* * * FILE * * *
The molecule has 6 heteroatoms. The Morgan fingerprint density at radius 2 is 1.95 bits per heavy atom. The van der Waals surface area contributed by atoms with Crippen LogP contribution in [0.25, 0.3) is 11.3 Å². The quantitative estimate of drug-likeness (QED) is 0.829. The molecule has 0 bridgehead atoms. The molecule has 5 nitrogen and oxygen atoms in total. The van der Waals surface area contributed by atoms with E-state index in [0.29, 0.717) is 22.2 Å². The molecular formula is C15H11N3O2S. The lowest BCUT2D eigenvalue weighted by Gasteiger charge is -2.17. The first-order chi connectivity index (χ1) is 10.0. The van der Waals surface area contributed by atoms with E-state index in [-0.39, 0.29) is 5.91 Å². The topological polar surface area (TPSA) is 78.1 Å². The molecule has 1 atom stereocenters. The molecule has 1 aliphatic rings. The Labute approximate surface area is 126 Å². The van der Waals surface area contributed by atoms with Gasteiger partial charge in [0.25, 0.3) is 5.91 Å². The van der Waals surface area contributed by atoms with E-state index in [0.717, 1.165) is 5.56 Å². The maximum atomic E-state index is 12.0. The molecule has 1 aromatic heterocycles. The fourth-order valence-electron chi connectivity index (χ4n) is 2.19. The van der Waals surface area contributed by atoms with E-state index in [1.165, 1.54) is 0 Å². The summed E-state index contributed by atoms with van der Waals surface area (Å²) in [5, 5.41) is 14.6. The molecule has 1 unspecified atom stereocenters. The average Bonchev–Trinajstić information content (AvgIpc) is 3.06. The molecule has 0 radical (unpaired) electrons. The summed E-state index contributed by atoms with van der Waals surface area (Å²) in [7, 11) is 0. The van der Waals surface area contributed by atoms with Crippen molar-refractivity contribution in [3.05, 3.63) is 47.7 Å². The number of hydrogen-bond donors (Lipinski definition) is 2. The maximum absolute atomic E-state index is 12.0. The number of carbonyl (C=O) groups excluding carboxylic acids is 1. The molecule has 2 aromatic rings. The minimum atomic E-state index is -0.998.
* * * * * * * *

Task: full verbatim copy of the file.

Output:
The molecule has 6 heteroatoms. The Morgan fingerprint density at radius 2 is 1.95 bits per heavy atom. The van der Waals surface area contributed by atoms with Crippen LogP contribution in [0.25, 0.3) is 11.3 Å². The quantitative estimate of drug-likeness (QED) is 0.829. The molecule has 0 bridgehead atoms. The molecule has 5 nitrogen and oxygen atoms in total. The van der Waals surface area contributed by atoms with E-state index in [0.29, 0.717) is 22.2 Å². The molecular formula is C15H11N3O2S. The lowest BCUT2D eigenvalue weighted by Gasteiger charge is -2.17. The first-order chi connectivity index (χ1) is 10.0. The van der Waals surface area contributed by atoms with E-state index in [-0.39, 0.29) is 5.91 Å². The topological polar surface area (TPSA) is 78.1 Å². The molecule has 1 atom stereocenters. The molecule has 1 aliphatic rings. The Labute approximate surface area is 126 Å². The van der Waals surface area contributed by atoms with Gasteiger partial charge in [0.25, 0.3) is 5.91 Å². The van der Waals surface area contributed by atoms with E-state index in [0.717, 1.165) is 5.56 Å². The maximum atomic E-state index is 12.0. The molecule has 1 aromatic heterocycles. The fourth-order valence-electron chi connectivity index (χ4n) is 2.19. The van der Waals surface area contributed by atoms with E-state index in [1.165, 1.54) is 0 Å². The summed E-state index contributed by atoms with van der Waals surface area (Å²) in [5, 5.41) is 14.6. The molecule has 1 unspecified atom stereocenters. The average Bonchev–Trinajstić information content (AvgIpc) is 3.06. The molecule has 0 radical (unpaired) electrons. The summed E-state index contributed by atoms with van der Waals surface area (Å²) in [7, 11) is 0. The van der Waals surface area contributed by atoms with Crippen molar-refractivity contribution in [3.05, 3.63) is 47.7 Å². The number of hydrogen-bond donors (Lipinski definition) is 2. The maximum absolute atomic E-state index is 12.0. The number of carbonyl (C=O) groups excluding carboxylic acids is 1. The molecule has 2 aromatic rings. The minimum atomic E-state index is -0.998.